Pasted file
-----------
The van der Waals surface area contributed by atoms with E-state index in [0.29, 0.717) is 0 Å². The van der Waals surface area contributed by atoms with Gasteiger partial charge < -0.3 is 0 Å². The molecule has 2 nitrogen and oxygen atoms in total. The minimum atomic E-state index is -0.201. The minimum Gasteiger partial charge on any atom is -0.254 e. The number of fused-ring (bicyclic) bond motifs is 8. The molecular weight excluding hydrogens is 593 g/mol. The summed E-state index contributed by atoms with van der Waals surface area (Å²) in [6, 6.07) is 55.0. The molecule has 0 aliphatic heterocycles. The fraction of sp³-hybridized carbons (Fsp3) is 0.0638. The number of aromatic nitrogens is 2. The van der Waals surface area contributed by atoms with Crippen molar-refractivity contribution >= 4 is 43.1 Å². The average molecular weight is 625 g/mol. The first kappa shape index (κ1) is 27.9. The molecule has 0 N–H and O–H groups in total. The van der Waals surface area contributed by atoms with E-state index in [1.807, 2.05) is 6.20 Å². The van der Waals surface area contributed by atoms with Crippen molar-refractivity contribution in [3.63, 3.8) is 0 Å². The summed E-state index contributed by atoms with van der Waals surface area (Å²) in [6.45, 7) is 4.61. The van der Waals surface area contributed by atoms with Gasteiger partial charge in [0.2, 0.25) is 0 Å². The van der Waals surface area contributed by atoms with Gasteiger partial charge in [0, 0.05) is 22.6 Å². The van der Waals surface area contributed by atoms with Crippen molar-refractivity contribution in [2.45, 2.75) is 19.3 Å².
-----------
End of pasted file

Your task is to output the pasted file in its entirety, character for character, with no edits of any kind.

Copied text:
The van der Waals surface area contributed by atoms with E-state index in [0.29, 0.717) is 0 Å². The van der Waals surface area contributed by atoms with Gasteiger partial charge < -0.3 is 0 Å². The molecule has 2 nitrogen and oxygen atoms in total. The minimum atomic E-state index is -0.201. The minimum Gasteiger partial charge on any atom is -0.254 e. The number of fused-ring (bicyclic) bond motifs is 8. The molecular weight excluding hydrogens is 593 g/mol. The summed E-state index contributed by atoms with van der Waals surface area (Å²) in [6, 6.07) is 55.0. The molecule has 0 aliphatic heterocycles. The fraction of sp³-hybridized carbons (Fsp3) is 0.0638. The number of aromatic nitrogens is 2. The van der Waals surface area contributed by atoms with Crippen molar-refractivity contribution >= 4 is 43.1 Å². The average molecular weight is 625 g/mol. The first kappa shape index (κ1) is 27.9. The molecule has 0 N–H and O–H groups in total. The van der Waals surface area contributed by atoms with E-state index in [1.807, 2.05) is 6.20 Å². The van der Waals surface area contributed by atoms with Crippen molar-refractivity contribution in [3.63, 3.8) is 0 Å². The summed E-state index contributed by atoms with van der Waals surface area (Å²) in [6.45, 7) is 4.61. The van der Waals surface area contributed by atoms with Gasteiger partial charge in [0.2, 0.25) is 0 Å². The van der Waals surface area contributed by atoms with Gasteiger partial charge in [0, 0.05) is 22.6 Å². The van der Waals surface area contributed by atoms with Crippen molar-refractivity contribution in [2.45, 2.75) is 19.3 Å².